Good news for those who are raising both kids and animals.
A recent study published in the journal Pediatrics suggests that early exposure to dogs or farm animals may lead to a reduced risk of childhood asthma. These findings are interrelated to the hygiene hypothesis, which claims exposure to bacteria early in life can build up a better immune system.
Dr. Tov Fall, and colleagues from Uppsala University in Sweden, led a nationwide study that focused on the association between asthma and animal exposure, which included an immense sample size of more than a million child subjects born between 2001 and 2010.
In the first year of life, school-aged children that were exposed to farm animals showed a 52 percent reduction in asthma. As for preschool-age children, a 13 percent reduction was seen in those exposed to dogs.
The team examined approximately 377,000 preschool-age children and 276,000 school-age children, about 5 percent and 4.2. percent, respectively, had experienced an asthmatic occurrence. The data was obtained from the National Patient Register, as well as records of prescribed asthma medication dispensed at Swedish pharmacies.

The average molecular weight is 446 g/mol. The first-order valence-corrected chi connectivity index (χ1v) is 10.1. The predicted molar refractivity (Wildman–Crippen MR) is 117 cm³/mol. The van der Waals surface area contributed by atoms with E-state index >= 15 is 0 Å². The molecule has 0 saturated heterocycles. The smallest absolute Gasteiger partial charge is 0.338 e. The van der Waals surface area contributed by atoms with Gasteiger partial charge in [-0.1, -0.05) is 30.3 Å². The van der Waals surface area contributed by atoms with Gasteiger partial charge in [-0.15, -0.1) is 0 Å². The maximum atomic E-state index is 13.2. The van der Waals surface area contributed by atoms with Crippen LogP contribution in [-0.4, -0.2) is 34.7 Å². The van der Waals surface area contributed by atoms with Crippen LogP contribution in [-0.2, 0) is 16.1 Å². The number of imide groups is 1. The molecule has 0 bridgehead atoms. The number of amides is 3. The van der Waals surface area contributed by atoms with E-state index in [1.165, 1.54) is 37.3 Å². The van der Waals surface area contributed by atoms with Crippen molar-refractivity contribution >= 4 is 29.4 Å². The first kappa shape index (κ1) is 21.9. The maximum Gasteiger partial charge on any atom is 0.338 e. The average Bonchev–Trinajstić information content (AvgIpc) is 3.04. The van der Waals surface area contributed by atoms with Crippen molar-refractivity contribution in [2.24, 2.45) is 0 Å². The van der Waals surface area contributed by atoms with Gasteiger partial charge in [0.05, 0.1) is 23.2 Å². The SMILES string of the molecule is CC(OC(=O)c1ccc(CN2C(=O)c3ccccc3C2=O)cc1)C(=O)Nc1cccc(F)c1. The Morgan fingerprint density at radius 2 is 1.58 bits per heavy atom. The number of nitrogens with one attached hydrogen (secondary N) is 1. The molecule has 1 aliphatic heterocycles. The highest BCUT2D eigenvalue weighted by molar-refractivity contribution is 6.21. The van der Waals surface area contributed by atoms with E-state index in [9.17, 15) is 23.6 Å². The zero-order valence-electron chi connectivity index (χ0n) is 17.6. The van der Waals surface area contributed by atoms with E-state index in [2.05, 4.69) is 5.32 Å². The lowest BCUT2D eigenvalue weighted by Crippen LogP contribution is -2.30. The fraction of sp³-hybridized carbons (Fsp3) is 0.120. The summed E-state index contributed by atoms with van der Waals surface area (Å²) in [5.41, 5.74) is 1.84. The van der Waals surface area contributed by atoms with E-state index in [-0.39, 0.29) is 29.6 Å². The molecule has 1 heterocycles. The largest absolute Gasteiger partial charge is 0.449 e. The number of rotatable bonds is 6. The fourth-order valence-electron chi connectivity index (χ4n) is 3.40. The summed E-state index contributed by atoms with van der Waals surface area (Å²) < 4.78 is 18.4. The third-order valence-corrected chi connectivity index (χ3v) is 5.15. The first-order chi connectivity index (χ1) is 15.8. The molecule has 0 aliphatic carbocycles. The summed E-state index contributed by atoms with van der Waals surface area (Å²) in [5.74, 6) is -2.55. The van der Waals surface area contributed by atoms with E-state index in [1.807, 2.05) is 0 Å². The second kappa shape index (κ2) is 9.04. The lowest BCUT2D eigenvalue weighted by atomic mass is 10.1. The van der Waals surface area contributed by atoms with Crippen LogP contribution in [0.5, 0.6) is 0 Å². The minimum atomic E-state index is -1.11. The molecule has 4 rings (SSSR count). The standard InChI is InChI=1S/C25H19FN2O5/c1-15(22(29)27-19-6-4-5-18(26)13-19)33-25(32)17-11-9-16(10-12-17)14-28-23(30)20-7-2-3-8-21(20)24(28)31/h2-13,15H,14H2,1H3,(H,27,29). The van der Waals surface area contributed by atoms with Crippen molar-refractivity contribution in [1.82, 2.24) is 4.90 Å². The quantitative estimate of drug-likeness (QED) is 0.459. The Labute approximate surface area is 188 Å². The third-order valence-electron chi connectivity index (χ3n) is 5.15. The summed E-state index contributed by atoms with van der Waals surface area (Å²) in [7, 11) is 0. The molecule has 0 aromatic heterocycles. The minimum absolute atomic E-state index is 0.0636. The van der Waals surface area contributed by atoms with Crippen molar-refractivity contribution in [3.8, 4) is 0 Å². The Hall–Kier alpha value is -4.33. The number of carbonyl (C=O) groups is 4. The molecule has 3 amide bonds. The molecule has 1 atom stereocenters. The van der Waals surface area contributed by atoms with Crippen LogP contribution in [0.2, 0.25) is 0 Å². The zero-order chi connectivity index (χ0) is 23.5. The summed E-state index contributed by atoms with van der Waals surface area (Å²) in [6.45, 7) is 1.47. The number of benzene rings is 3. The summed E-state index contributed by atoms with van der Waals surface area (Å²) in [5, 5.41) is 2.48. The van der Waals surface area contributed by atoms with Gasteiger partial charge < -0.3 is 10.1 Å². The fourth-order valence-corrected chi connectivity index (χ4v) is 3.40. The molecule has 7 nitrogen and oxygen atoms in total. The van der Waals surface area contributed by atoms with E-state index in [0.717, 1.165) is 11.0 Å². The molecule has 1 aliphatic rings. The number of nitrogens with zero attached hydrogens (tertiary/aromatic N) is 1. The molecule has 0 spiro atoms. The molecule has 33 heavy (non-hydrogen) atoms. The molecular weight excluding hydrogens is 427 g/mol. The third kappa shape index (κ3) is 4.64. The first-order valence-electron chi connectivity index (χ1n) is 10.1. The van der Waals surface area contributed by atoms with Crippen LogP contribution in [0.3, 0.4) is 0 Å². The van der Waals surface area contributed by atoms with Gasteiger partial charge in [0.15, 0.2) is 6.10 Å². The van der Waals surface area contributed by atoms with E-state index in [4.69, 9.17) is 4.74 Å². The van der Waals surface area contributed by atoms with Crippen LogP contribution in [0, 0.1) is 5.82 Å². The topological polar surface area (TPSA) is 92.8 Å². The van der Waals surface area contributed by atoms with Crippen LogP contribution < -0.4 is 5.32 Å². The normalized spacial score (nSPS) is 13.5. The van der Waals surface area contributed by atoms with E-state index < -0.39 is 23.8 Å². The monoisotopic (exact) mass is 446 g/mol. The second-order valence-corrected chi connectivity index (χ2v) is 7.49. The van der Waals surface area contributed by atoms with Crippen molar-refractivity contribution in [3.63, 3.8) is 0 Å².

The reasoning for the reduction of asthma risk, due to early animal contact, is not quite clear. Dr. Fall stated that it might be due to a single aspect, or a combination of factors. The most consequential circumstances are related to pet ownership, lifestyle or dog-owning attitudes, as well as children being exposed to pet dandruff, household dirt, physical activity, or just spending more time outdoors.